Commercial Property Market Value: How it’s Determined and Why it Matters

January 24, 2023 |

Your commercial property market value is one seemingly small (or not so small) number that can have a tremendous impact on your commercial property taxes, which affect your business and bottom line. At Lane Property Tax Advocates, we believe the best way to unburden your business and prime yourself for success is to go into every situation as informed as possible. That includes knowing how valuations regarding your commercial property work.

Here, we’ve laid out need-to-know information regarding your commercial property market value. Read on to learn more about the important role it plays for your business, how it differs from your assessed value and more.

What is Your Commercial Property Market Value?
“Market value” refers to the actual value of your commercial property, or what a buyer would be willing to pay if you placed that property on the market at a specific point in time. It isn’t a number calculated through a specific formula, but rather a careful assessment where a number of factors come into play. Here are a few considerations that can impact your overall commercial property market value.

  • Location: Easy access to public transportation, close proximity to popular shops and restaurants, and the number and type of nearby services/amenities can all impact your commercial property market value.
  • Property Features: Does your property have ample parking or boast interesting architecture? Does it have vast green spaces or status as a Class A office building? Both interior and exterior factors can affect your overall value.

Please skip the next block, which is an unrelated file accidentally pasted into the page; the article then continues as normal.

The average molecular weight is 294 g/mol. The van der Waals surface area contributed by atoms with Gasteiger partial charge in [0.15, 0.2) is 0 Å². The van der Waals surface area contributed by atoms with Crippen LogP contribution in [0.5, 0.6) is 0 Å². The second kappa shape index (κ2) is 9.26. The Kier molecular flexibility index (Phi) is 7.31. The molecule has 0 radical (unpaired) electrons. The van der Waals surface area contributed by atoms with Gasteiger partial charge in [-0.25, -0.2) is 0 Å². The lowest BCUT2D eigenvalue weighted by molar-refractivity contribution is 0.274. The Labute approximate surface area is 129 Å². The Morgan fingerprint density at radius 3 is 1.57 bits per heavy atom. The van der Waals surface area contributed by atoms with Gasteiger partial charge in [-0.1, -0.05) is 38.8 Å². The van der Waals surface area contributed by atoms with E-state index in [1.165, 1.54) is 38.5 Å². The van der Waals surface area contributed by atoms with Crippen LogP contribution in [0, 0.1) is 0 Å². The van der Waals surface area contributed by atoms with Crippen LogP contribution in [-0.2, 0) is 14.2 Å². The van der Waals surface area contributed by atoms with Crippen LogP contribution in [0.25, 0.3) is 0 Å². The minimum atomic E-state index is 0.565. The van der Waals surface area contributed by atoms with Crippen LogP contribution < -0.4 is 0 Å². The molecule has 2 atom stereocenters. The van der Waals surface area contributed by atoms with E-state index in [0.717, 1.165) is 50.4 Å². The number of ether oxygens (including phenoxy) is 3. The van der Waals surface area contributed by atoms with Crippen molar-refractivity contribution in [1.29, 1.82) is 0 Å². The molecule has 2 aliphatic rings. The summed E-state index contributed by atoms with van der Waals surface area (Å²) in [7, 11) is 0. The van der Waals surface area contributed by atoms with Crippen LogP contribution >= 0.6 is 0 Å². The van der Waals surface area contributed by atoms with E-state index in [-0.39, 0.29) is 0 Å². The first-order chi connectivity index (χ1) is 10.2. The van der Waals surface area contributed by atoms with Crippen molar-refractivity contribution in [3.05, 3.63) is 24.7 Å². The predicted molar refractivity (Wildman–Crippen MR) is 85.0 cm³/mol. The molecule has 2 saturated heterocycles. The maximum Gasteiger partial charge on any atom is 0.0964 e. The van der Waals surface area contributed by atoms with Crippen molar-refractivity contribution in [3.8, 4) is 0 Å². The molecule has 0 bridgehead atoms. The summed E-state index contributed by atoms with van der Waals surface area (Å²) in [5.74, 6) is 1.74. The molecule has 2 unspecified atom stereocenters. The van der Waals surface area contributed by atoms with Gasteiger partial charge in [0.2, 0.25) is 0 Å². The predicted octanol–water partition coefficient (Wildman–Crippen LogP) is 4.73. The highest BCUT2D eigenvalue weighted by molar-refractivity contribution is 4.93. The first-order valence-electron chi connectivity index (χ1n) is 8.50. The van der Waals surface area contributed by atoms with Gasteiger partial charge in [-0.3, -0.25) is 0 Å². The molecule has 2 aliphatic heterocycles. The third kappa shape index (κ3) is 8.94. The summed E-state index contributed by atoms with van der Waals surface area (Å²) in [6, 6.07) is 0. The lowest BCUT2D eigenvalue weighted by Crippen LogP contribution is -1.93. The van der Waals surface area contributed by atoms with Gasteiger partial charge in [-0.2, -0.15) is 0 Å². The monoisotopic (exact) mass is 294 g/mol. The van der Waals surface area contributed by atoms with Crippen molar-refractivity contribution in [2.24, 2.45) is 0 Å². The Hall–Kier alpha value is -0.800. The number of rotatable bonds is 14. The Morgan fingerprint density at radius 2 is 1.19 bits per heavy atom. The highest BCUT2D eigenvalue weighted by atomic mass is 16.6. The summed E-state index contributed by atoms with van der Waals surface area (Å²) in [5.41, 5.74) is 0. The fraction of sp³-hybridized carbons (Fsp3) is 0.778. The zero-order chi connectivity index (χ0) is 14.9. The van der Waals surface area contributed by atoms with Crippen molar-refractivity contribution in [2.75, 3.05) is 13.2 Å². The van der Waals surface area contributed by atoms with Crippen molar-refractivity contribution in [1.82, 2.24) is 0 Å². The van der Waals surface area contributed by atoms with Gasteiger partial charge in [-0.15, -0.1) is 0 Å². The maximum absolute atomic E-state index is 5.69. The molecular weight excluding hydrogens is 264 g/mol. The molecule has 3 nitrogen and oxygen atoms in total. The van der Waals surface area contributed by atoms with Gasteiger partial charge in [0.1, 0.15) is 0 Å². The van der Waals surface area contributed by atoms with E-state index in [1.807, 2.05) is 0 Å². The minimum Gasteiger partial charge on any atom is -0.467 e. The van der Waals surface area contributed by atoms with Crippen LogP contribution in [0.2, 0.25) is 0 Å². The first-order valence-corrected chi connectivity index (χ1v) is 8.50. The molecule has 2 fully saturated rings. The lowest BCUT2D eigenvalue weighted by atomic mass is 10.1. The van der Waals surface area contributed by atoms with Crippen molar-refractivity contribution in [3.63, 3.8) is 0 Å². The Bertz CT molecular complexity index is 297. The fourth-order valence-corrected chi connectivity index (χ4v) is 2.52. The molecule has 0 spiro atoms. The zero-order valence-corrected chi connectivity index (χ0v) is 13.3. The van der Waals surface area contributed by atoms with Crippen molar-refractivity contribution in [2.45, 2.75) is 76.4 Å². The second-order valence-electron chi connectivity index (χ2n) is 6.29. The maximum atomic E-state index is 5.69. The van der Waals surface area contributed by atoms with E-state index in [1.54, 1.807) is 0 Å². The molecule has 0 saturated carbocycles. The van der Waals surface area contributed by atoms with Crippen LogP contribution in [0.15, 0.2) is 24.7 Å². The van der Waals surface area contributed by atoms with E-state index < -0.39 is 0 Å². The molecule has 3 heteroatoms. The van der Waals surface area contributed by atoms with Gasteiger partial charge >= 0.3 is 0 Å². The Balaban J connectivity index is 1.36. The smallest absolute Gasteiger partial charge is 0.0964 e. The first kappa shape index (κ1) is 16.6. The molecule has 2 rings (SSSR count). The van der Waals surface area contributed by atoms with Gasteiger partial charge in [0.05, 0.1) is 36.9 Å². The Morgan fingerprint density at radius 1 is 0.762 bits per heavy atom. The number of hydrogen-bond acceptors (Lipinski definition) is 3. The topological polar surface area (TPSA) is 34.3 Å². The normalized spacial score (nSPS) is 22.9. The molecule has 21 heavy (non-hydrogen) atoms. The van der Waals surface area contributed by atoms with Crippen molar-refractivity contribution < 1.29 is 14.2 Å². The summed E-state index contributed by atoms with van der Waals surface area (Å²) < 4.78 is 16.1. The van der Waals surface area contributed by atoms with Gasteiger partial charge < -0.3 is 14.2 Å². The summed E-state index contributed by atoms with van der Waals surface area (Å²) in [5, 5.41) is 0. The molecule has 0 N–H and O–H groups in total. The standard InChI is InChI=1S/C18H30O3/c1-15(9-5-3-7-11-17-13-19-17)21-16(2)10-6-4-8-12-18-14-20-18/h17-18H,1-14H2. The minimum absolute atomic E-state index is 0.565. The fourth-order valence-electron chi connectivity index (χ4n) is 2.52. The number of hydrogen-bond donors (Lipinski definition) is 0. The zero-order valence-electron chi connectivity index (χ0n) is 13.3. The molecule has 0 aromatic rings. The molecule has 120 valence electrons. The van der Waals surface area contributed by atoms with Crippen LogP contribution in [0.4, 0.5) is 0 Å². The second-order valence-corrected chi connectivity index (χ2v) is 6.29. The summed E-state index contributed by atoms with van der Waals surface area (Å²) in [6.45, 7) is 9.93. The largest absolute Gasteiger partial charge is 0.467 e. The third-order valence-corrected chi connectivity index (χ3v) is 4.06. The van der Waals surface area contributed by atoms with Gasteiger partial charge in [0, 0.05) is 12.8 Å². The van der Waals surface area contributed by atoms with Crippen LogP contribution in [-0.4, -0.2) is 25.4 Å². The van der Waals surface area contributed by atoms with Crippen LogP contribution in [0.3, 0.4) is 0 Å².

• Market Standings: The basic principle of supply and demand still very much pulls its weight in the commercial real estate world. Sought-after areas where commercial real estate is hard to come by will feature higher market values than areas struggling to fill spaces.  
  • Nearby Similar Properties: Comparables (or “comps”, as they’re often referred to in the industry) are properties featuring amenities and square footage that are similar to yours. County appraisal districts (CADs), who often take a mass-appraisal approach to the valuation process, will use comps as a way to speed the overall process along.
  • Reputation: This might seem silly, but certain buildings maintain heightened status. Leasing space in famous structures such as New York’s Empire State Building will cost you more than it would to lease a space of similar size inside a run-of-the-mill office building. And it works both ways. Structures in areas regularly impacted by crime and vandalism are likely to see lower property values.

The valuation portion of your property tax bill will break out the value of your land, as well as that of your buildings and extras. When you add the two up, you find your assessed value.
Lane Lesson: Want to dig deeper into the various aspects of your bill? We have a blog post that breaks your commercial property tax bill down in a way that’s quick and easy to understand.